If your kids have always wanted to learn how to code, you're in luck: The Hour of Code could be exactly what they need to get started. And if you're not sure what coding even means, you're definitely not alone. Coding is what the "cool kids" call programming--and these days, that's what makes the world go 'round. So coders pretty much rule the tech world.
And yes, kids can do it... lots of prgrammers start very, very early in life, and there are kids who code even better than adults.
So here's the low down on everything you need to know about the Hour of Code to help your kids achieve their coding dreams.
What is the Hour of Code, exactly?
The Hour of Code is one-hour online tutorial designed for eager future programmers of all ages. It's available in over 45 languages by Code.org. And while the Hour of Code is something your kids can do anytime, right now is a great time to encourage them to try: It's Computer Science Education Week, which runs December 5th–11th.
The Hour of Code is a set of web-based tutorials that enable beginner coders to learn the rudiments of coding by accomplishing tasks which generally play out like games.
What kind of tutorials are there?
There are a lot, many of which have been made by various partners.
Microsoft has the Minecraft Hour of Code, for example, which places kids in the Minecraft universe. By playing a game in which they create computer-like drag-and-drop instructions, they learn the basics of coding. You don't even need to have the Minecraft game installed; everything takes place in a web browser.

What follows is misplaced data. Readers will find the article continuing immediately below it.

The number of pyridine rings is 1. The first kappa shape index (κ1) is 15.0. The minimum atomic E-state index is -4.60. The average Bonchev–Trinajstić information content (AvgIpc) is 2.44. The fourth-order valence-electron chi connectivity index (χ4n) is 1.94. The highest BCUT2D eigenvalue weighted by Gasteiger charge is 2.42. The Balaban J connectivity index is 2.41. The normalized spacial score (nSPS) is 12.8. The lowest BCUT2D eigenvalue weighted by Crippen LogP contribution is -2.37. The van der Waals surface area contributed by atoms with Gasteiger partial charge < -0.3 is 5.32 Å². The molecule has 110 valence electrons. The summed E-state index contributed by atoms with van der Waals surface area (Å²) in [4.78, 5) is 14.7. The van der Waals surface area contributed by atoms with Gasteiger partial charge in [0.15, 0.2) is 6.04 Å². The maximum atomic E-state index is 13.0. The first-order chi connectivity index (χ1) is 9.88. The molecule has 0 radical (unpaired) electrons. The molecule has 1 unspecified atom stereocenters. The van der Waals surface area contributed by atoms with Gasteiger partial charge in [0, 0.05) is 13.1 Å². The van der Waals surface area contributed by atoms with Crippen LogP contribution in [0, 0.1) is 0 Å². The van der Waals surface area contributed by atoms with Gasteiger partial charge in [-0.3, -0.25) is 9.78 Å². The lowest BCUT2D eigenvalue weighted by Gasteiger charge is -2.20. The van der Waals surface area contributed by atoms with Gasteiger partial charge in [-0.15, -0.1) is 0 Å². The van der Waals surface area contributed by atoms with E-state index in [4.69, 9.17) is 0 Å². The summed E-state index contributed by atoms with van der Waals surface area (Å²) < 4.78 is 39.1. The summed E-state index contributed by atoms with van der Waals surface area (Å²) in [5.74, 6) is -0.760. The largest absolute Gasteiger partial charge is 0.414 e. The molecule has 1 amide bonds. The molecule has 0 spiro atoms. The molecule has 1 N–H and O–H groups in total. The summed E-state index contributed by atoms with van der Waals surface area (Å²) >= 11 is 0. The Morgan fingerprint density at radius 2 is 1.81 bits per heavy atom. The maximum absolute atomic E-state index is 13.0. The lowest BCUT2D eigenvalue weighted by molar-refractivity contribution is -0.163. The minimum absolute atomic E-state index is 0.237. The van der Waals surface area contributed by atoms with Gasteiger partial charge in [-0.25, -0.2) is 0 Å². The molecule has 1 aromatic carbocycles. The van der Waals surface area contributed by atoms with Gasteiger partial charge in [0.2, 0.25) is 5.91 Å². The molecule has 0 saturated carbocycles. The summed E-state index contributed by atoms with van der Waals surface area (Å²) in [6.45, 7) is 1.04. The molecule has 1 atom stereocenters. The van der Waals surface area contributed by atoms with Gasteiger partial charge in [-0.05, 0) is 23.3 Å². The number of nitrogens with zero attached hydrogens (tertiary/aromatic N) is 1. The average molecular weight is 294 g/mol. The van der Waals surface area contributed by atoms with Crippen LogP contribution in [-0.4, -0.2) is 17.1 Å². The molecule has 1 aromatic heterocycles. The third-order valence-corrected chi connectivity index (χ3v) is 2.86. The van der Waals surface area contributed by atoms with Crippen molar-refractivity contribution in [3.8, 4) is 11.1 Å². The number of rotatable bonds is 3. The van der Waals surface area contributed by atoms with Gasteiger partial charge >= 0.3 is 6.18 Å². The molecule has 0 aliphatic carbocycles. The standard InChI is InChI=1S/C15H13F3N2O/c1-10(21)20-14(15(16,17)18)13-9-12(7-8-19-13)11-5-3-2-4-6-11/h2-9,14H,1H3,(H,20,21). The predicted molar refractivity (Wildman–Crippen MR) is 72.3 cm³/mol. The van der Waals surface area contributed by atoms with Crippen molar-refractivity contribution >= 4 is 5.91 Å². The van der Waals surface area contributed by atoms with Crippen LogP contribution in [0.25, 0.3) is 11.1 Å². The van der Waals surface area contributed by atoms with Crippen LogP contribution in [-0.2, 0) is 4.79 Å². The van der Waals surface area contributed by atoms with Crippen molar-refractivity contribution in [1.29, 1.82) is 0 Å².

Disney has a similar online tutorial based on the movie Moana.
And the list goes on. Kahn Academy has a rich set of Hour of Code tutorials, and in fact the Hour of Code page has 177 tutorials you can try.
Not all kids have the same level of experience and tools available to them. The website offers lots of different options.
Pre-reader, grades 2-5, grades 6-8 and grades 9+.
Beginner or comfortable.
Class room technology
Computers, Andoroid, iPad/iPhone, Poor or no internet, or no computers or devices.
Science, math, social studies, language arts, art/media/music, and computer science.
Self-led tutorial or lesson plan.
One hour, one hour with follow-on, or a few hours.
Blocks, typing or other.
If you don't have reliable internet at home, you can also download and install Hour of Code tutorials for offline use.
Visit a camp
There's more. If your kid takes to coding like a fish to water, the fun doesn't end with your web browser. There are free Hour of Code camps you can attend in real life. Microsoft, for example, offers camps at Microsoft stores in the U.S., Australia, Canada, and Puerto Rico.
Teachers can host their own Minecraft Hour of Code Event. The website has all the necessary resources to help plan and lead the event.
Sites to visit
The Hour of Code lives at Code.org, where tutorials are offered from over 100 one-hour computer science activities. Code Studio is the most popular coding platform for K-12. Twenty-hour courses are available in computer science fundamentals.
Main image: Hack Miramar